If there is to be true equity in the workplace, men need to get on board the parity train. And they need to not just talk about a goal of pay equity in leadership, but walk the talk as a solution for gender bias. And do it every day of the year. Not just on Equal Pay Day April 12.If there is to be true equity in the workplace, men need to get on board the parity train. Click To Tweet
That is a rallying cry of Christine Lagarde, International Monetary Fund managing director, who spoke last week at the Women in the World Summit in New York.
According to Women In The World, Lagarde said: “I don’t think changes can be achieved on the stand-alone basis by one’s self only. So reach out. Form coalitions … And use, as much as possible, the research that is available to convince.”
Well-known for her quips that some board rooms have too much testosterone, Lagarde says this is an everybody priority—for both men and women because more women leaders achieving equal pay is better for the global economy. WITW writes: “Managers are expected to seek out strong women candidates, especially for positions where men have traditionally ruled, such as economists and strategists. Today, thanks to her agitation, gender diversity is embraced as a priority in the research and advice the Fund offers to the world’s economies.”
In a lengthy interview with Bloomberg editor John Micklethwait, Lagarde demonstrates an exquisite example of Power Tool # 2: Define your own terms before someone else defines you. She restructured the IMF with the framework she calls AIM. That means to be agile, integrated and member-focused.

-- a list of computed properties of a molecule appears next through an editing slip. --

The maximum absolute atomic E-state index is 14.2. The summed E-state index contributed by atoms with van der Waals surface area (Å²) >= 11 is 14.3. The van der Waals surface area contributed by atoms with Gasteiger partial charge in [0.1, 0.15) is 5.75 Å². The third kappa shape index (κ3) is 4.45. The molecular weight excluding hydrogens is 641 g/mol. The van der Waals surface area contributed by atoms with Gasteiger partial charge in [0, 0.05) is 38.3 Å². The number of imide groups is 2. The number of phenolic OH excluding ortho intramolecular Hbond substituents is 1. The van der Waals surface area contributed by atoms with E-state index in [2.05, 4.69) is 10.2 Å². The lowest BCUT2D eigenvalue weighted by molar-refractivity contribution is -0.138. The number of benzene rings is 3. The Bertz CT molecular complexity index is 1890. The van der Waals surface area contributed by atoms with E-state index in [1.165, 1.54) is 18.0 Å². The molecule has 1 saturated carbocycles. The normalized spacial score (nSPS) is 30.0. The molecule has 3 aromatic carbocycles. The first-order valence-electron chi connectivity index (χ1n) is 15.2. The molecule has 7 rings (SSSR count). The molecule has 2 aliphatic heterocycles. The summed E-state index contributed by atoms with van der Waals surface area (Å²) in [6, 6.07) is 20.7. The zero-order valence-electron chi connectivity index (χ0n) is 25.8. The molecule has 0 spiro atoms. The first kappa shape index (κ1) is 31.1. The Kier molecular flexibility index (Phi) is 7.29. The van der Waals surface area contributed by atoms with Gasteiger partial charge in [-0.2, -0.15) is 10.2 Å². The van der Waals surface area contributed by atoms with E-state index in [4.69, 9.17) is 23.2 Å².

Doing something concrete to shine a spotlight on the facts of the gender pay gap is PayScale, Inc., announcing on Equal Pay Day its Gender Pay Comparison tool, an algorithm that instantly calculates salaries for position titles by gender. According to the company release, this is “a feature that allows organizations to easily spot inequities in pay.”
“Companies across every industry tell us they want to pay all their employees fairly. However, many don’t know how to determine whether a problem exists or they lack the time and resources required to conduct a manual review of their jobs, skills and salaries,”said Dave Smith, Chief Product Officer at PayScale.
“Our goal was to simplify this process by offering a comprehensive, but easy-to-use solution that would provide immediate insights into the way a company pays men and women. With this functionality, employers can fix potential equity problems today and also prevent them from happening in the future.”